You will understand my textual representation of the DM3 format by inspecting a sample file.
If someone is willing to write a documentation of my DM3 text format please inform me and your document will be included right here.
For further information on LMP files look in the ``Unofficial LMP format description''. The current version is http://demospecs.half-empty.de/lmp.
For a huge collection of some great LMP files, look at the COMPET-N home page http://www.hszk.bme.hu/~ha211/compet-n/.
For further information on DMO files look in the ``Unofficial DMO format description''. The current version is http://demospecs.half-empty.de/dmo.
For a small collection of DMO files, look at the http://www.acs.oakland.edu/~klmatero/duke3d/demos.html.
For further information on DEM files look in the ``Unofficial DEM format description''. The current version is http://demospecs.half-empty.de/dem.
All info you'll ever need on DEM files can be found in the published Quake source at ftp://ftp.idsoftware.com/idstuff/source/q1source.zip
A simple DEM file editing guide can be found at http://www.Z-Studios.com/archives/filmat11.html.
For further information on QWD files look in the ``Unofficial QWD format description''. The current version is http://demospecs.half-empty.de/qwd.
All info you'll ever need on QWD files can be found in the published QuakeWorld source at ftp://ftp.idsoftware.com/idstuff/source/q1source.zip
For further information on DM2 files look in the ``Unofficial DM2 format description''. The current version is http://demospecs.half-empty.de/dm2.
DM2 file editing tutorials can be found at http://www.Z-Studios.com/tutorials/dm2/tut_demo.html.
For further information on Quake II Relay project look at http://www.planetquake.com/relay/.
LMPC started in the good old DOOM days as a very small Turbo Pascal 6.0 program to show me what's in these LMP files. It is now a ``fat'' C application and has way too many command-line switches. DEMcut is not as widely used as LMPC but it started the DEM editing hype. DBS (I really have to change this name) gave the Keygrip authors (http://www.planetquake.com/keygrip) the starting point for their internal fake Quake server.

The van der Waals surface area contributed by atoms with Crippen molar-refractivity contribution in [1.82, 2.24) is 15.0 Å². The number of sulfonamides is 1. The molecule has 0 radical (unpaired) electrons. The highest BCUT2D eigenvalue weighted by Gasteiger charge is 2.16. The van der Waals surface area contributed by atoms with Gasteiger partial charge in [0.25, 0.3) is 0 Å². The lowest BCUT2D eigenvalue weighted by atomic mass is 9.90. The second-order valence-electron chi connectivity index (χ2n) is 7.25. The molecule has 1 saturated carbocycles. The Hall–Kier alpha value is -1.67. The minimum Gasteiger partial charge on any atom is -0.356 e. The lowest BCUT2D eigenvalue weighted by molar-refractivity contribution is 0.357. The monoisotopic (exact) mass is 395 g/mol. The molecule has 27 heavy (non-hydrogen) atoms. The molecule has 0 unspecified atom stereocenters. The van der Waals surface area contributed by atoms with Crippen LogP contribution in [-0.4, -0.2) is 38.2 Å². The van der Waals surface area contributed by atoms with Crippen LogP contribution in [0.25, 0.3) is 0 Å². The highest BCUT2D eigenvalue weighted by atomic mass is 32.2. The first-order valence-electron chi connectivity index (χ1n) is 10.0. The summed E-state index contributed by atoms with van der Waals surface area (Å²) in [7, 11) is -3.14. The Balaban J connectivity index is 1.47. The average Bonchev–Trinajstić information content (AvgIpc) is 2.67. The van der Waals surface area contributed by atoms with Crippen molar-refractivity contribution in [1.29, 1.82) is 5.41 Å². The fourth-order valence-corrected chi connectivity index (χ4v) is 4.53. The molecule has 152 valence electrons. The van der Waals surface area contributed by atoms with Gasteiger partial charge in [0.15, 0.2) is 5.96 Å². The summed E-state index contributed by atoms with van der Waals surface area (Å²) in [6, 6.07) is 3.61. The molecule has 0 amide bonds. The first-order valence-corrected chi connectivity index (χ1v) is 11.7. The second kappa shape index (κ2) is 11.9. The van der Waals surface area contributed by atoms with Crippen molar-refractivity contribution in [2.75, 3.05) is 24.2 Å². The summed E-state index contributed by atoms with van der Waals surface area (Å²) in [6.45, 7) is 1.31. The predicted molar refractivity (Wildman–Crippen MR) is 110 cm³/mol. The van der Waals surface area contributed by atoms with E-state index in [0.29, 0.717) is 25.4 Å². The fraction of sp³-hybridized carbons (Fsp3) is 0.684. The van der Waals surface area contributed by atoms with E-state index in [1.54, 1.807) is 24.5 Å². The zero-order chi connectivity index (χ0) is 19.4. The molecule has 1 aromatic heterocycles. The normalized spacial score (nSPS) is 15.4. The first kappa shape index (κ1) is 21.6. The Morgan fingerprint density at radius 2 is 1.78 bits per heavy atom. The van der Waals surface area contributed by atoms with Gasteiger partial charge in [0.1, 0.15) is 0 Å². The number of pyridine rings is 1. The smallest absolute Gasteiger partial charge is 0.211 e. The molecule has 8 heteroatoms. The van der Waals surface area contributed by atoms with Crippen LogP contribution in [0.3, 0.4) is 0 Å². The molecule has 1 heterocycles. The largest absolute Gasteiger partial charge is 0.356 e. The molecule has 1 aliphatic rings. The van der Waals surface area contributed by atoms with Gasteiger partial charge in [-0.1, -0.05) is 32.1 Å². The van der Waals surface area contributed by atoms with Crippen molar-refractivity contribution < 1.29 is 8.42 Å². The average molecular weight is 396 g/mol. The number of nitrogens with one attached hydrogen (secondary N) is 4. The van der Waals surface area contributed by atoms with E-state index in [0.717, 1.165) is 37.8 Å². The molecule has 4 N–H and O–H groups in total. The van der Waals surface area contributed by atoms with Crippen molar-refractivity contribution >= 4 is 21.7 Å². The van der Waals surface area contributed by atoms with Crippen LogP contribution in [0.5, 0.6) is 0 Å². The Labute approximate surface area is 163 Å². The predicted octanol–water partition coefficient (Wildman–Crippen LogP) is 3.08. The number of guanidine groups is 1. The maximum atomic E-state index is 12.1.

General: first public version.
LMP: bug fixed in WT statistics.
Docu: LS description / LMPC program reference splitted in LS.DOC / LMPC.DOC.
LMP: New heuristic algorithm to discover former version changes.
Docu: History added in LMPC.DOC.
General: Terry (email@example.com) wrote also a DOOM utility (I don't know it) with the archive name lmpc10.zip. Therefore I changed to the ARJ archive.
LMP: the LMP compiler is ready after all!
LMP: decompiler bug fixed (UT/FW and NW in the same game tic).
LMP: compiler parser improved (token length test).
LMP: NW8 (8 gives you the chain saw directly) added.
General: after a error free beta test phase nothing changed, new public version.
General: rewritten from scratch (Turbo Pascal 6.0 -> ANSI C).
LMP: LS format improved (new HERETIC movements).
LMP: can handle DOOM ][ and HERETIC LMP files.
LMP: GAME-token in the LS Header.
LMP: version change expects now the real version byte.
LMP: 1.5 times faster (2.27/2.1, checked with a >300K LMP).
General: includes now an executable for MS-DOS and Linux.
General: full source code included.
LMP: version change expects a real version string or the version byte.
General: zip and tar.gz release.
General: includes now go32.exe and stub.exe too.
General: MS-DOS binary cross compiled with go32crs.
Docu: documentation in HTML and plain text (created with Mosaic from the HTML version).
LMP: Ultimate DOOM with 4th episode tested (nothing changed).
General: command line parsing now with getopt_long and long option names are allowed too.
General: to compile lmpc.exe (MS-DOS binary) I included the getopt-package from the GNU C library (my copy of djgpp doesn't include getopt).
General: --info can handle many files on the command line.
LMP: --lmp-to-ls can decompile a specific part of the LMP file (the new --tic option).
LMP: the buggy version number string function repaired.
LMP: the new option --game to force the game type of the LMP file.
LMP: --ls-to-lmp converts now several LS files to a LMP file.
LMP: new option --add-WT to add WT at the end of a LMP file.
General: 3 parts of the version number.
LMP: --gametic FROM(,|:)TO: colon is allowed as a separator too.
LMP: --ls-to-lmp keeps track of PS and PE.
LMP: --remove-pause to remove the Pause game tics.
LMP: --gametic changed to --tic
LMP: total new code to convert LMP files (all in one).
LMP: do multiple LMP file changes at the same time.
LMP: convert LMP files with the help of a temporary file (if necessary).